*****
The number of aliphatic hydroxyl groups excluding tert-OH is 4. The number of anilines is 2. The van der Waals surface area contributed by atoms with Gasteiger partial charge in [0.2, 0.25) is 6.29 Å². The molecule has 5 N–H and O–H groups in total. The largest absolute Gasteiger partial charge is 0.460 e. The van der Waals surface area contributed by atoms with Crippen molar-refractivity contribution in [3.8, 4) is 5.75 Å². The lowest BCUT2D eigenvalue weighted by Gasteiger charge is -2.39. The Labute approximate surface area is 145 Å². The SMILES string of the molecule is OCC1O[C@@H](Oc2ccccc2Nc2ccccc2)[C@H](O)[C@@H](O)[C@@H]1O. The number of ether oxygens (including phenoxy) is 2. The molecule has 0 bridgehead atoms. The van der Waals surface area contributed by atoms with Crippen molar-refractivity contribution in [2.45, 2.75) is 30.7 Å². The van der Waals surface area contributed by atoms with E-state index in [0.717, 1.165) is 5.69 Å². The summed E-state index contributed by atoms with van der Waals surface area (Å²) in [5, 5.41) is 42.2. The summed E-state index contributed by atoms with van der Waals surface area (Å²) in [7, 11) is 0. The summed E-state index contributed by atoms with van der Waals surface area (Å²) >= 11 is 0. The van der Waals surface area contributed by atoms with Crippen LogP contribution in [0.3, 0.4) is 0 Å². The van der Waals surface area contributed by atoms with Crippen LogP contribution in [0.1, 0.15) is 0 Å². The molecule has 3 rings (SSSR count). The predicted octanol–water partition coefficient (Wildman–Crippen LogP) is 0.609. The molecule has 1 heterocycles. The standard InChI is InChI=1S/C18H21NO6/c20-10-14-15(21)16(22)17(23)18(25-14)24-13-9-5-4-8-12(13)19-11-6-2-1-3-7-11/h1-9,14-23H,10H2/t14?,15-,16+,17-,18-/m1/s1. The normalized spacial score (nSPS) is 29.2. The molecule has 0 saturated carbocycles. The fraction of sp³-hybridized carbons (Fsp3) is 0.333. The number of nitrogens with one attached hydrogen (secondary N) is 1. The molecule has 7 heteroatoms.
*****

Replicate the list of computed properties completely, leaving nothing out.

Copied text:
The number of aliphatic hydroxyl groups excluding tert-OH is 4. The number of anilines is 2. The van der Waals surface area contributed by atoms with Gasteiger partial charge in [0.2, 0.25) is 6.29 Å². The molecule has 5 N–H and O–H groups in total. The largest absolute Gasteiger partial charge is 0.460 e. The van der Waals surface area contributed by atoms with Crippen molar-refractivity contribution in [3.8, 4) is 5.75 Å². The lowest BCUT2D eigenvalue weighted by Gasteiger charge is -2.39. The Labute approximate surface area is 145 Å². The SMILES string of the molecule is OCC1O[C@@H](Oc2ccccc2Nc2ccccc2)[C@H](O)[C@@H](O)[C@@H]1O. The number of ether oxygens (including phenoxy) is 2. The molecule has 0 bridgehead atoms. The van der Waals surface area contributed by atoms with Crippen molar-refractivity contribution in [2.45, 2.75) is 30.7 Å². The van der Waals surface area contributed by atoms with E-state index in [0.717, 1.165) is 5.69 Å². The summed E-state index contributed by atoms with van der Waals surface area (Å²) in [5, 5.41) is 42.2. The summed E-state index contributed by atoms with van der Waals surface area (Å²) in [7, 11) is 0. The summed E-state index contributed by atoms with van der Waals surface area (Å²) >= 11 is 0. The van der Waals surface area contributed by atoms with Crippen LogP contribution in [0.3, 0.4) is 0 Å². The van der Waals surface area contributed by atoms with Crippen LogP contribution in [0.1, 0.15) is 0 Å². The molecule has 3 rings (SSSR count). The predicted octanol–water partition coefficient (Wildman–Crippen LogP) is 0.609. The molecule has 1 heterocycles. The standard InChI is InChI=1S/C18H21NO6/c20-10-14-15(21)16(22)17(23)18(25-14)24-13-9-5-4-8-12(13)19-11-6-2-1-3-7-11/h1-9,14-23H,10H2/t14?,15-,16+,17-,18-/m1/s1. The normalized spacial score (nSPS) is 29.2. The molecule has 0 saturated carbocycles. The fraction of sp³-hybridized carbons (Fsp3) is 0.333. The number of nitrogens with one attached hydrogen (secondary N) is 1. The molecule has 7 heteroatoms.